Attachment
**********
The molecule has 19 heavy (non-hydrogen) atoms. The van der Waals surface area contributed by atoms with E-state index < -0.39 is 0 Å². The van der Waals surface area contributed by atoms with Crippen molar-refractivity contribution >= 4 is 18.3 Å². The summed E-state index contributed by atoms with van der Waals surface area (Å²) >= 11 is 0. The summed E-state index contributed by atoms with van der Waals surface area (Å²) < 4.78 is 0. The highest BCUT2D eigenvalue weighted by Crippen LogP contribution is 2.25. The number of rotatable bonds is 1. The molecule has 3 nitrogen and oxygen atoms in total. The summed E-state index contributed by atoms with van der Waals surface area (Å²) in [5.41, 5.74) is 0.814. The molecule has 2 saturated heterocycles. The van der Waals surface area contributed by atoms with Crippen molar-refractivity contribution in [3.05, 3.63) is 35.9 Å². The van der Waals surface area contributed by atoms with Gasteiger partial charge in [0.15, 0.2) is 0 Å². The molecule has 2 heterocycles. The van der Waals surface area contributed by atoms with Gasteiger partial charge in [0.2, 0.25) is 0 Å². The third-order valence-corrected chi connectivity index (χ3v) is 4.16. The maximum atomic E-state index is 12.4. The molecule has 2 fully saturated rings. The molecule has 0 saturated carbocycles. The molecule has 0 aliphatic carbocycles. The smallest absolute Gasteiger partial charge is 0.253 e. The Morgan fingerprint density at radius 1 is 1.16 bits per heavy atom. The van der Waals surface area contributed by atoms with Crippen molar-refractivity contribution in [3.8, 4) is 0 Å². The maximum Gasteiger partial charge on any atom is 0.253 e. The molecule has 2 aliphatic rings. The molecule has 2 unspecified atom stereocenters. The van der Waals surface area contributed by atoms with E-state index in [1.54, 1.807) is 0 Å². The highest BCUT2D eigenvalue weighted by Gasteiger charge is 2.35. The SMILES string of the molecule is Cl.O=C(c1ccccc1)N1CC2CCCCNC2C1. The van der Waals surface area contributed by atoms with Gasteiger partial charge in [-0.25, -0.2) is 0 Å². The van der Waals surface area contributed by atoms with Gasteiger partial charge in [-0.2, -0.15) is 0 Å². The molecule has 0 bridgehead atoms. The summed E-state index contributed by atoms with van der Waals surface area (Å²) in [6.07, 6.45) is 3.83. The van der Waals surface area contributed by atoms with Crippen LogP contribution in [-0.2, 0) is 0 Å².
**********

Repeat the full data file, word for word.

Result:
The molecule has 19 heavy (non-hydrogen) atoms. The van der Waals surface area contributed by atoms with E-state index < -0.39 is 0 Å². The van der Waals surface area contributed by atoms with Crippen molar-refractivity contribution >= 4 is 18.3 Å². The summed E-state index contributed by atoms with van der Waals surface area (Å²) >= 11 is 0. The summed E-state index contributed by atoms with van der Waals surface area (Å²) < 4.78 is 0. The highest BCUT2D eigenvalue weighted by Crippen LogP contribution is 2.25. The number of rotatable bonds is 1. The molecule has 3 nitrogen and oxygen atoms in total. The summed E-state index contributed by atoms with van der Waals surface area (Å²) in [5.41, 5.74) is 0.814. The molecule has 2 saturated heterocycles. The van der Waals surface area contributed by atoms with Crippen molar-refractivity contribution in [3.05, 3.63) is 35.9 Å². The van der Waals surface area contributed by atoms with Gasteiger partial charge in [0.15, 0.2) is 0 Å². The molecule has 2 heterocycles. The van der Waals surface area contributed by atoms with Gasteiger partial charge in [0.2, 0.25) is 0 Å². The third-order valence-corrected chi connectivity index (χ3v) is 4.16. The maximum atomic E-state index is 12.4. The molecule has 2 fully saturated rings. The molecule has 0 saturated carbocycles. The molecule has 0 aliphatic carbocycles. The smallest absolute Gasteiger partial charge is 0.253 e. The Morgan fingerprint density at radius 1 is 1.16 bits per heavy atom. The van der Waals surface area contributed by atoms with Crippen molar-refractivity contribution in [3.8, 4) is 0 Å². The maximum Gasteiger partial charge on any atom is 0.253 e. The molecule has 2 aliphatic rings. The molecule has 2 unspecified atom stereocenters. The van der Waals surface area contributed by atoms with E-state index in [1.54, 1.807) is 0 Å². The highest BCUT2D eigenvalue weighted by Gasteiger charge is 2.35. The SMILES string of the molecule is Cl.O=C(c1ccccc1)N1CC2CCCCNC2C1. The van der Waals surface area contributed by atoms with Gasteiger partial charge in [-0.25, -0.2) is 0 Å². The van der Waals surface area contributed by atoms with Gasteiger partial charge in [-0.2, -0.15) is 0 Å². The molecule has 0 bridgehead atoms. The summed E-state index contributed by atoms with van der Waals surface area (Å²) in [6.07, 6.45) is 3.83. The van der Waals surface area contributed by atoms with Crippen LogP contribution in [-0.2, 0) is 0 Å².